Where has Technology Business Management gone?

After an active period of adopting Technology Business Management as a financial control system, the industry has relaxed somewhat. But this governance methodology remains more relevant than ever.

Since 2012, there has been much talk about TPM, Technology Business Management, which is a data-driven framework that would help establish and manage IT budgets, consumption levels and their value. The expected benefits of the TPM seemed unexpected 4 years ago: financial transparency, access to data and above all the promise to make informed decisions, or to analyze the consequences of decisions made in the past.

A new world opened up to us, one that will undoubtedly change the way companies look at IT: TPM’s discipline would change the perception of IT from a dull necessity to a function valued for its ability to create value. We thought the TPM would enable the industry to make progress and improve standards. Given the rapid advancement of technology, if you had asked these representatives where we would be four years later, they would have told you that TPM discipline would be an integral part of the alignment between business and IT and would be perfectly positioned to support of the transition to digital.

Where are we today?

In 2016, however, the same topics were still on the agenda: savings linked to legacy infrastructures, aligning mobile tariffs with consumption and improving asset utilization. All these considerations, of course, deserve our attention and are necessary to build operational credibility. But we should already be reaping the benefits of the systematic and widespread adoption of TPM best practices. We should consider the next evolution, the role of the Software Defined Enterprise, cloud brokerage and orchestration models, service defined architecture. We need to pay attention to the impact of increased spending on digital technologies beyond the IT perimeter and the growing importance of data-driven governance in managing this changing and complex environment.

In its current form, TPM has entered a period of stagnation because suppliers and customers have not further developed the service. After an active period in which TPM was adopted as a financial control system, the sector has loosened up somewhat. But faced with the tsunami of digital innovations and the many changes they bring, companies now need to see things more clearly to prepare for the disruptions to come. To seize the opportunities that new technologies will bring to light, companies absolutely need to be able to rely on a solid foundation with strict governance rules and rigorous controls of operations, based on integrated and up-to-date data, which makes strategy possible.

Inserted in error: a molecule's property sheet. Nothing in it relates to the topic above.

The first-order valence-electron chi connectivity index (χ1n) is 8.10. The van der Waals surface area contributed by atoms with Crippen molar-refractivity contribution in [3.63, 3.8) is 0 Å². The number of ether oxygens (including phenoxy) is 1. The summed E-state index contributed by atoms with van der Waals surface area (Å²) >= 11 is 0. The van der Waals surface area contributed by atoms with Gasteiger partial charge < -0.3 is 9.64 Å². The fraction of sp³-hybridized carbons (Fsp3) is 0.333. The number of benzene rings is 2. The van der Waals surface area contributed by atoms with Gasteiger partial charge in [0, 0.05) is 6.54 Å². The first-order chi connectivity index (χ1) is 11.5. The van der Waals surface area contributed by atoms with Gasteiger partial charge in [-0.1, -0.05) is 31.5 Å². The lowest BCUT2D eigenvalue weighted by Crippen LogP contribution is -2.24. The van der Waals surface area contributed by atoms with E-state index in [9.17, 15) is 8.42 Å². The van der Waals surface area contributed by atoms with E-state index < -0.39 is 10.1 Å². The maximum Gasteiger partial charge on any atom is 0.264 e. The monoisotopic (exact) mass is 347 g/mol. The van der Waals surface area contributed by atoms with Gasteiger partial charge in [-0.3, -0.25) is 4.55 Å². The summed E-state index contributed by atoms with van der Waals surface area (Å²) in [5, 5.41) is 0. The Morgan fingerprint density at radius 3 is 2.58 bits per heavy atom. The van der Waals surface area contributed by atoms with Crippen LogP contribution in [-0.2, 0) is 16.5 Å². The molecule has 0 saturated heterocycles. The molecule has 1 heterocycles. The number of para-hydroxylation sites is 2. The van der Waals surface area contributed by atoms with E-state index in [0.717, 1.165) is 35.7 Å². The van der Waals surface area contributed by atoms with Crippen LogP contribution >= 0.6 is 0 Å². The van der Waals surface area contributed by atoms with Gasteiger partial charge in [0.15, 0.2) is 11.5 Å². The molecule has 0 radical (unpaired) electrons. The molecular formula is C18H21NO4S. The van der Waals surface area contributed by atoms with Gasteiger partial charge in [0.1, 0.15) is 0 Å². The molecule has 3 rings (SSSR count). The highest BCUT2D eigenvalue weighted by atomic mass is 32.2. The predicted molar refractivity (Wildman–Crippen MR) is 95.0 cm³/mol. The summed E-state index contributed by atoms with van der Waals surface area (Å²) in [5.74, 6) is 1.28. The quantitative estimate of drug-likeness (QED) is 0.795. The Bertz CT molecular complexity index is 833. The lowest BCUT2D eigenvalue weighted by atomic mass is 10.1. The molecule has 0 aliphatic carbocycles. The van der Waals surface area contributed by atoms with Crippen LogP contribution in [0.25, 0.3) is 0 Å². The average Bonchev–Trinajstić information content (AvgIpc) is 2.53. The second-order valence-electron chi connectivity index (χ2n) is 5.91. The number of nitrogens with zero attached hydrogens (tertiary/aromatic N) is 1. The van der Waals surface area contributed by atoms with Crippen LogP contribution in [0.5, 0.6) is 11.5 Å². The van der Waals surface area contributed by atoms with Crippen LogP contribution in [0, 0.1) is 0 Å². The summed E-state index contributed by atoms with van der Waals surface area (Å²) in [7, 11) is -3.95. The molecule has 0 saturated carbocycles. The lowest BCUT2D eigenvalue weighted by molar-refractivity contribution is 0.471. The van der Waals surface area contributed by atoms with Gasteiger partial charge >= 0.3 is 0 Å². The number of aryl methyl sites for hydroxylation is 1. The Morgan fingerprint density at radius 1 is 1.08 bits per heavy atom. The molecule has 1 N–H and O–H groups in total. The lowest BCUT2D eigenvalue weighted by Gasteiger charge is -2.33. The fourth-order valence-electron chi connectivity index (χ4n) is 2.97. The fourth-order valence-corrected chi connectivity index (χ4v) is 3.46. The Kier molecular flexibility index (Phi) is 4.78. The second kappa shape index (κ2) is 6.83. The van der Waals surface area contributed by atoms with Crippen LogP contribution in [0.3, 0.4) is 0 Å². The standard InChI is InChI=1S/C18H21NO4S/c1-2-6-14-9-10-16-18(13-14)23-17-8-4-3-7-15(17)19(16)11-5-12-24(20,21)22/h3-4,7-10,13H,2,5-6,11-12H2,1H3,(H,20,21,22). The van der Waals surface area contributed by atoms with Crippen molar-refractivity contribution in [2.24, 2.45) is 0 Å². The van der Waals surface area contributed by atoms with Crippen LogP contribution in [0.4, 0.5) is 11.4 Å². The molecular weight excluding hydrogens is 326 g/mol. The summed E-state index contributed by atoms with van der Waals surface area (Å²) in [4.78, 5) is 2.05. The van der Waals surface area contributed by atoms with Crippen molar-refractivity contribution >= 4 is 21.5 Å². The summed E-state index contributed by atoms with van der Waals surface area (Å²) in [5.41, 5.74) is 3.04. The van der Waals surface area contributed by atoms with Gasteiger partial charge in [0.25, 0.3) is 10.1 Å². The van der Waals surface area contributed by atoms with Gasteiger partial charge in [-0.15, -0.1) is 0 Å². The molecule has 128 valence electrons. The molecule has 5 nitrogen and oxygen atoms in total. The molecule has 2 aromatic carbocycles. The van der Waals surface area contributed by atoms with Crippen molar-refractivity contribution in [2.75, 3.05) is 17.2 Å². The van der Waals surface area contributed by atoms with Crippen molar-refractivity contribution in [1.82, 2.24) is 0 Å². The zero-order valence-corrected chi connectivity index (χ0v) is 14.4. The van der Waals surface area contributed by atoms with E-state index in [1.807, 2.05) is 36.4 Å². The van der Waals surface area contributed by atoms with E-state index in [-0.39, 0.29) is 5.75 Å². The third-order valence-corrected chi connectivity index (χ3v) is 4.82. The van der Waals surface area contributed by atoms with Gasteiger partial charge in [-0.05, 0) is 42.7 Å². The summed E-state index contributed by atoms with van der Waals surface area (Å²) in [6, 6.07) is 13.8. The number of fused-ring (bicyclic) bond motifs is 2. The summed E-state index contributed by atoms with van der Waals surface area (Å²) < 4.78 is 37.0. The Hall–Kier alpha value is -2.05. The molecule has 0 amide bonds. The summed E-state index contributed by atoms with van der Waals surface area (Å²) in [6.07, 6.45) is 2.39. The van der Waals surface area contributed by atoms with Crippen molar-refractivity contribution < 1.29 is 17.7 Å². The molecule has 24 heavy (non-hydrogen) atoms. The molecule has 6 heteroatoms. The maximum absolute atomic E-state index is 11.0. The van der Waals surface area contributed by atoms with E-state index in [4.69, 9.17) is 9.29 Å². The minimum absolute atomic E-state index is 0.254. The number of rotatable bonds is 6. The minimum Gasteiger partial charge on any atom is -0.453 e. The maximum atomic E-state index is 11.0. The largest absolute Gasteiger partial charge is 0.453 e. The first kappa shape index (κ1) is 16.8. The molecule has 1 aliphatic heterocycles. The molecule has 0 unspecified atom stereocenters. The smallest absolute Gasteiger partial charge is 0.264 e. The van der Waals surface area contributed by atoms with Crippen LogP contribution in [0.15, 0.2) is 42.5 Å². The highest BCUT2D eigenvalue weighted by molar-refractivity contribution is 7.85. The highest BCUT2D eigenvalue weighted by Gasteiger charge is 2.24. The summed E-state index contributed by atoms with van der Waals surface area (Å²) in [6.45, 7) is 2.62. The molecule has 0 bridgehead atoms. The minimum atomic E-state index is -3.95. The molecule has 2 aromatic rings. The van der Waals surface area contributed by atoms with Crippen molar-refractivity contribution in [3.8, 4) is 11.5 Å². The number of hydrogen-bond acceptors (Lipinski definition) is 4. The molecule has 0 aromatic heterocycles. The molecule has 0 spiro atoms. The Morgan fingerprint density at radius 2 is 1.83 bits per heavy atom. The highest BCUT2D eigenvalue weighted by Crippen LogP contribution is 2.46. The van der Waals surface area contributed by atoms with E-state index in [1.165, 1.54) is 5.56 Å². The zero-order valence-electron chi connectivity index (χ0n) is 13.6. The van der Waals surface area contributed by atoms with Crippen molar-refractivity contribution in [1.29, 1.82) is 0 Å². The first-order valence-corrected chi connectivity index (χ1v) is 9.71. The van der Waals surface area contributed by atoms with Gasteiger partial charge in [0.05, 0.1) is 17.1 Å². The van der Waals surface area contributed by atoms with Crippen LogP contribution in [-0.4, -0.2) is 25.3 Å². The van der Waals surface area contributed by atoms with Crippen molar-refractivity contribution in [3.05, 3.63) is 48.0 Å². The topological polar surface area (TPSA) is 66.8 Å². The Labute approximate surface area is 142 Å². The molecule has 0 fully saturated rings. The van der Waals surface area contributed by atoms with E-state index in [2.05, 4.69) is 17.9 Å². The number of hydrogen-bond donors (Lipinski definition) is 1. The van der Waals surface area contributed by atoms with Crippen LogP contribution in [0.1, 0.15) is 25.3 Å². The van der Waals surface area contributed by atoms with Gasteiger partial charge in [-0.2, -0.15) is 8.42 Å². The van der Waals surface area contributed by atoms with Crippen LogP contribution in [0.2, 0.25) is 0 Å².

We know that to properly apply the TPM principles, it is necessary to adapt the business model, management and organizational style of the company and even rethink the definition and delivery of IT services. These are not insurmountable challenges, but when it comes to looking beyond and incorporating TPM practices into an approach to support and amplify the coming digital disruption, companies seem to be running into an obstacle.

This is all the more important as the distinction between services provided by IT and services acquired directly by the business is blurring. Where IT may have been seen as the preferred solution to address certain challenges, services are now defined in terms of results, with decision makers unconcerned about terms of delivery as long as the problem is resolved. In such an environment, IT must demonstrate more than ever its value to the business, otherwise it risks being ignored.

We know that technology can facilitate the execution of any company’s business strategy by automating processes, innovating products and services, and engaging with customers. But unless the IT organization demonstrates its added value at all levels of emerging technologies, its representatives will lose their authority and will be less called upon to define technology specifications, application needs, and ultimately business strategy.

Delivering value should be the ambition of every IT organization, at all levels of a company’s hierarchy. To claim a higher level of engagement, we need to consider TPM’s consideration of changing business models and new service delivery terms, as well as how the framework can provide the insights needed to drive the digital business, Digital Business Management , to manage.

We hope that in subsequent discussions on this topic, a more ambitious TPM vision will emerge, which is more open to innovation than to recycling. A version of the TPM approach capable of defining the future and pragmatically aligning business and IT, rather than focusing on optimizing companies’ storage capacity as the only way to survive. If the TPM approach is not discussed further, it risks being reduced to an IT tool for financial management. If not, it could play an important role in setting the conditions for managing technology in the new world of digital business. The company has perfected its approach to technology management, now it is technology management’s turn to perfect its approach to creating value for the company.

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